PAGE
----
Billionaire entrepreneur Elon Musk is under investigation by United States federal authorities for his handling of a $44bn deal to take over Twitter Inc, the social media company has said in a court filing.
Twitter Inc’s court filing, which was released on Thursday, said that Musk was under investigation, but it did not say what the exact focus of the investigation was and which federal authorities were involved.
Twitter, which sued Musk in July to force him to complete the $44bn deal to buy the social media company, said that lawyers for the Tesla Inc CEO had claimed “investigative privilege” in their refusal to hand over documents the company had sought as part of their legal case.
Twitter said that in late September, Musk’s attorneys had provided a “privilege log” identifying documents that would be withheld. That log referenced drafts of a May 13 email to the US Securities and Exchange Commission (SEC) and a slide presentation to the Federal Trade Commission (FTC).
The court filing, which asked Delaware judge Kathaleen McCormick to order Musk’s attorneys to provide the withheld documents, was made on October 6 — the same day that McCormick paused litigation between the two sides after Musk reversed course and said he would proceed with the deal to buy Twitter.
McCormick has given Musk until October 28 to close the acquisition. If the deal does not get done by then, a trial date will be set for November.
“This game of ‘hide the ball’ must end,” Twitter said in the court filing.
Alex Spiro, a lawyer for Musk, told the Reuters news agency that Twitter’s court filing was a “misdirection” and countered: “It is Twitter’s executives that are under federal investigation.”
Twitter declined to comment on Spiro’s statement and also declined comment when asked by Reuters about its understanding of any investigation into Musk. The SEC did not immediately respond to a request for comment, and the FTC declined to comment.
The SEC has questioned Musk’s comments about the Twitter acquisition, including whether a 9 percent stake that he had built up before announcing his bid had been disclosed late and why it indicated that he intended to be a passive shareholder.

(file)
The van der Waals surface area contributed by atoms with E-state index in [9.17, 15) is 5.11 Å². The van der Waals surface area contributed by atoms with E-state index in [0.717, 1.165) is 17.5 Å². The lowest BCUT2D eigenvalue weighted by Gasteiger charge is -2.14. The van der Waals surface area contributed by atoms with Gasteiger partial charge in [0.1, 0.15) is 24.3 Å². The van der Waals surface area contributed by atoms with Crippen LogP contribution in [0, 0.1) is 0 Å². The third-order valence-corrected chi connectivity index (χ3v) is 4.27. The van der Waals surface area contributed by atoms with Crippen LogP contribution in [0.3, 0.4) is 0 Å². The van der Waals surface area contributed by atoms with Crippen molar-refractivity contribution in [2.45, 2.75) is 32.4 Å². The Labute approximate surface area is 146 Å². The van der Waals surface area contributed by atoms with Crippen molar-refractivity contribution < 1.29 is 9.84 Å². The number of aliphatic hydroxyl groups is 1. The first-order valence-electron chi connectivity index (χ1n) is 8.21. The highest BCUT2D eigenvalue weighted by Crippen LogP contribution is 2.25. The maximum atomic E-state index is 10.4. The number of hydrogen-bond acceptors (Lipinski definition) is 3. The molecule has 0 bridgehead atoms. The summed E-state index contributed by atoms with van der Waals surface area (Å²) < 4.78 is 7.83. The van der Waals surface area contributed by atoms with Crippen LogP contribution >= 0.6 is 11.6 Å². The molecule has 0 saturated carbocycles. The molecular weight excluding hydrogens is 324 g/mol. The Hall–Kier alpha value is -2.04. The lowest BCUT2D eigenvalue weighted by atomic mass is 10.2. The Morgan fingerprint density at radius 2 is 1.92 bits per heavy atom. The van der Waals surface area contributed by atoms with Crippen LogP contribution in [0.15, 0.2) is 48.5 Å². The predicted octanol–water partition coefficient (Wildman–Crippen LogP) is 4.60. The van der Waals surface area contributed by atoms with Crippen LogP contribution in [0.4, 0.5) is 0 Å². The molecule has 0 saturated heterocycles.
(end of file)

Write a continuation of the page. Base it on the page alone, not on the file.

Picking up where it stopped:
Musk later refiled the disclosure to indicate he was an active investor. In June, the SEC asked Musk in a letter whether he should have amended his public filing to reflect his intention to suspend or abandon the deal.
Tech news site The Information reported in April that the FTC was scrutinising whether Musk failed to comply with antitrust reporting requirements relating to an investor’s intentions of being a passive or active shareholder.
Twitter said in June, however, that the takeover deal with Musk had cleared an antitrust waiting period for review by the FTC and US Justice Department.
On Wednesday, Musk said that he had launched a new fragrance called “Burnt Hair” to raise funds for his Twitter acquisition, and had sold $1 million worth of the perfume within days of its launch.
“Please buy my perfume, so I can buy Twitter,” he wrote on the platform where he has almost 109 million followers. He claimed to have sold 20,000 bottles of the scent.
“With a name like mine, getting into the fragrance business was inevitable — why did I even fight it for so long!?” he wrote.
Musk’s Twitter bio now describes him as a “Perfume Salesman” and a link to the product’s sales page features a ruby red bottle with the tagline, “The Essence of Repugnant Desire.”
Each bottle retails for $100 and shipping is scheduled to start in the first quarter of 2023.